Bracket creeps

Creep Poster

From The Australian today comes some analysis by the University of Canberra National Centre for Social and Economic Modelling showing that:

…in the absence of tax cuts, the number of people paying the top tax rate of 45c in the dollar would soar by 134 per cent over the next decade to just under 900,000 as they were pushed into higher tax brackets by inflation and wage rises — so-called bracket creep.

The number of Australians paying the second-highest rate of 37c in the dollar would leap 85 per cent to 3.7 million.

And the effect of people being pushed into higher tax brackets would increase total personal ­income tax by 21 per cent or $32.5 billion, before allowing for growth in the population and workforce.

NATSEM principal research fellow Ben Phillips said the ­effects of this “fiscal drag” over 10 years would “likely have bad consequences for workforce participation at exactly the same time as Australia pushes up against an ageing population”.

The excellent John Freebairn chimed in:

Professor Freebairn said the Henry tax review had found that some of the most inefficient state taxes cost the economy as much as 80c for every dollar they collected. In the case of personal ­income tax, it was still between 30c and 40c, while GST was much more efficient, costing the economy only 10c for every ­dollar.

“Changing the tax mix from (income taxes to indirect taxes) brings gains of 20c to 30c in the dollar and that beats anything that a major corporation could do on productivity,” he said.

Roughly speaking, then, the choice, is between an inefficient and costly bailout of the budget via stealthy tax hikes or a productivity boosting, national interest reform program. Which will our pollies choose I wonder?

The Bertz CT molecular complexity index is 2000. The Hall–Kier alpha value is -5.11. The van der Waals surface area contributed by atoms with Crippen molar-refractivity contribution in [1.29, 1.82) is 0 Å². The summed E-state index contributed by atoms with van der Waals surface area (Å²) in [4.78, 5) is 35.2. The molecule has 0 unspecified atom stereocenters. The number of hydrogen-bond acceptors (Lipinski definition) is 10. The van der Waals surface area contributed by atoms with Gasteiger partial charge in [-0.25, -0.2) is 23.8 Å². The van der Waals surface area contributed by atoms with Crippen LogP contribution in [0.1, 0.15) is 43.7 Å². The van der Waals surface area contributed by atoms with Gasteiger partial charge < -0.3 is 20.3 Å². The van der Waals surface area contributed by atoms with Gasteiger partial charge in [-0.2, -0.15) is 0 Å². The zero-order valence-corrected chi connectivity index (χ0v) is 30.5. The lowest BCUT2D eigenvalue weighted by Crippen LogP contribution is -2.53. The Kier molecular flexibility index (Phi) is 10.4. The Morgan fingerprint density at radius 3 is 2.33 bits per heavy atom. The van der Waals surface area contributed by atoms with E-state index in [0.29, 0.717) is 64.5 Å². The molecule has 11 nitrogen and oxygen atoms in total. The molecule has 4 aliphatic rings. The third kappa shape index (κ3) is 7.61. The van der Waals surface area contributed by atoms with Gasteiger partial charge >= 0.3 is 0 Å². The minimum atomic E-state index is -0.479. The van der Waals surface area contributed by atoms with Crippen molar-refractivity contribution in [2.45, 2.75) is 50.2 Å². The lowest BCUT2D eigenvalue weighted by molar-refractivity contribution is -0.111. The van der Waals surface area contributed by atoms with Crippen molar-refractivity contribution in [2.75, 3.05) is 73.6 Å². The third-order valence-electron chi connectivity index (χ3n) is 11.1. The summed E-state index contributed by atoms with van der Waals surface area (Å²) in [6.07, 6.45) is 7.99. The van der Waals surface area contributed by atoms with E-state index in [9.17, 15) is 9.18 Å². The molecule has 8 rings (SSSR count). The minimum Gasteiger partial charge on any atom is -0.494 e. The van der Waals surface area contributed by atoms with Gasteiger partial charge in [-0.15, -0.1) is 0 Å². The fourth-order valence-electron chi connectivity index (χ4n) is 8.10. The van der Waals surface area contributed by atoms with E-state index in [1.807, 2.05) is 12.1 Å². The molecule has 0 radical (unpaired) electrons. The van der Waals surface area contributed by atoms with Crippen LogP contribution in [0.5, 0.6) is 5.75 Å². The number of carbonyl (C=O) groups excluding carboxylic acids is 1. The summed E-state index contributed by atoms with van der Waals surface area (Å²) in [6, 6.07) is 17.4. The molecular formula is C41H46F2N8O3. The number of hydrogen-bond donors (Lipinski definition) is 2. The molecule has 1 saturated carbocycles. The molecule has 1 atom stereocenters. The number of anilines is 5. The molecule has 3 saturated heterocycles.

David Llewellyn-Smith

David Llewellyn-Smith is Chief Strategist at the MB Fund and MB Super. David is the founding publisher and editor of MacroBusiness and was the founding publisher and global economy editor of The Diplomat, the Asia Pacific’s leading geo-politics and economics portal.

He is also a former gold trader and economic commentator at The Sydney Morning Herald, The Age, the ABC and Business Spectator. He is the co-author of The Great Crash of 2008 with Ross Garnaut and was the editor of the second Garnaut Climate Change Review.

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Comments

  1. sydboy007MEMBER

    Surely am argument could be made to first broaden the gst along with target tax cuts and welfare increases. With dead weight removed of 20c in the $ it won’t take too long to see the merits of this and then maybe a land tax can be introduced for some serious income tax and stamp duty cuts.

    Mmm. Just coming off a night shift so I Might be a bit delirious to think this kind of change is possible Australia.

  2. Hunson Abadeer

    A major reform program is critical but for it to be successful you either need bold leadership or a severe crisis… and I don’t see any knights in shining armour

  3. If people are pushed into the higher bracket by wage rises, so be it. The problem is when they are pushed into the higher bracket by inflation. The Australian conflates the two, so that the number of people effected is higher.